How are HEP's business activities regulated?
The Croatian energy sector, and thus HEP's business activities, are governed by a wide range of laws and regulations. The key domestic act regulating the energy sector is the 2012 Energy Act. The Energy Act provides a legal basis for the regulation of energy production and licensing. Additionally, it provides a regulatory framework for energy policy and strategy, governing both the market-based commercial sale as well as energy generation as a public good.
Finally, the Energy Act regulates the production of energy in accordance with environmental protection norms
Other energy sector-related acts include, but are not limited to, the Electricity Market Act, the Gas Market Act, the Act on the Regulation of Energy Activities, and the Heat Energy Production, Distribution and Supply Act.
Electricity transmission and distribution as well as electricity supply of the household category within the universal service, are activities performed as a public service with regulated tariffs approved by the Croatian Energy Regulatory Agency (HERA), pursuant to changes of the Energy Act from October 2012 and according to methodologies prescribed.
Electricity generation as well as customer supply are conducted as market activities with free price contracting.
Dependence on hydrology conditions
Half of HEP's generation capacities are hydro-based. It is thus clear that hydrology plays an important role in the Company's operations. Hydro generation is known as being extremely cost-effective, with higher capacity efficiency and a significant contribution to the percentage of green energy generated by HEP
The construction of the 500 MW coal-fired Plomin III thermal power plant is intended to decrease HEP's reliance on hydro power generation (i.e. hydrological conditions) by replacing the existing Plomin I unit and in addition significantly reducing its pollution levels. HEP is also planning further investments into new hydro-generation capacities throughout Croatia, to effectively tap into the existing unused potential.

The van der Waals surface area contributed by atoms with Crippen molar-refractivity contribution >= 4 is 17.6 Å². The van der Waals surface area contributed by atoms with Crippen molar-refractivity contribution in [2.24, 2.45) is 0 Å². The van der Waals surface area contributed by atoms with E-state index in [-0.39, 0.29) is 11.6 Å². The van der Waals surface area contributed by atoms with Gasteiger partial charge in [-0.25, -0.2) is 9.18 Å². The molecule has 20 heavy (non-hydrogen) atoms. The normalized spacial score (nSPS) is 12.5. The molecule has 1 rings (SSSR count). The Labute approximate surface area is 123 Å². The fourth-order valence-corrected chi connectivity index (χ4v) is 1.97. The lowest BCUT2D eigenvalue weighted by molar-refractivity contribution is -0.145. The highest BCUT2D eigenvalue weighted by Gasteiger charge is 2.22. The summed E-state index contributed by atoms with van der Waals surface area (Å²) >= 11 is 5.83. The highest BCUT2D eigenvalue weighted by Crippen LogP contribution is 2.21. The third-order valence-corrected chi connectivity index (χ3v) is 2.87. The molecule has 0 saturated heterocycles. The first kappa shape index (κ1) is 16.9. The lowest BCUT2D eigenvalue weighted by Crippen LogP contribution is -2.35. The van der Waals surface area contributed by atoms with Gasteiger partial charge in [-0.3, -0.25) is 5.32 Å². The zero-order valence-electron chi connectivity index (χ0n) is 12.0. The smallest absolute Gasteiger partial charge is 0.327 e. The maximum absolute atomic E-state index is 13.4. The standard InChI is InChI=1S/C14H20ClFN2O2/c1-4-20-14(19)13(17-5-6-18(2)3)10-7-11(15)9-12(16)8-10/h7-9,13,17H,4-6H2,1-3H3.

How is precipitation measured?
HEP measures precipitation levels by water energy values. The precipitation energy volume (i.e. water flow energy) is the energy transformed into electricity by hydropower plants.
HEP’s hydro generation capacity includes approximately 80% storage and 20% run-of-river HPPs. One storage HPP is also pumped-storage with a 13% share in total hydro capacity of HEP's plants.
HEP Group's position after 1 July 2013 (or after the EU accession)
Following the Croatia's EU accession on 1 July 2013, the electricity market has experienced significant changes which have primarily been focused on the right to choose own electricity supplier. Electricity transmission and distribution have remained regulated activities conducted within HEP Group operations, which also owns the network i.e. it has a natural monopoly.
Regulated activities, primarily network activities, are regulated by HERA. The electricity market was liberalised for commercial and household categories on 1 July 2007 and 1 July 2008, respectively. It means that as of said date all customers have been considered eligible i.e. they have been autonomous in the selection of their electricity supplier.
As of 1 July 2013, first alternative electricity suppliers emerged only as electricity traders, while HEP has also remained the electricity producers for the needs of Croatian customers.
Apart from HEP, end customers are today supplied by more than 20 other suppliers which account for about 15% of the houshold market.
HEP has been transforming its business operations continuously, primarily in terms of it becoming aware that profit earning and efficiency are a condition of its survival and growth. The above has been underlined by the presence of strong competition, the appearance of big and small players on the market, a strict supervision of EU bodies in terms of any potential subsidies or market limitations, the change of electricity sources structure, and the overall rate of all other market elements.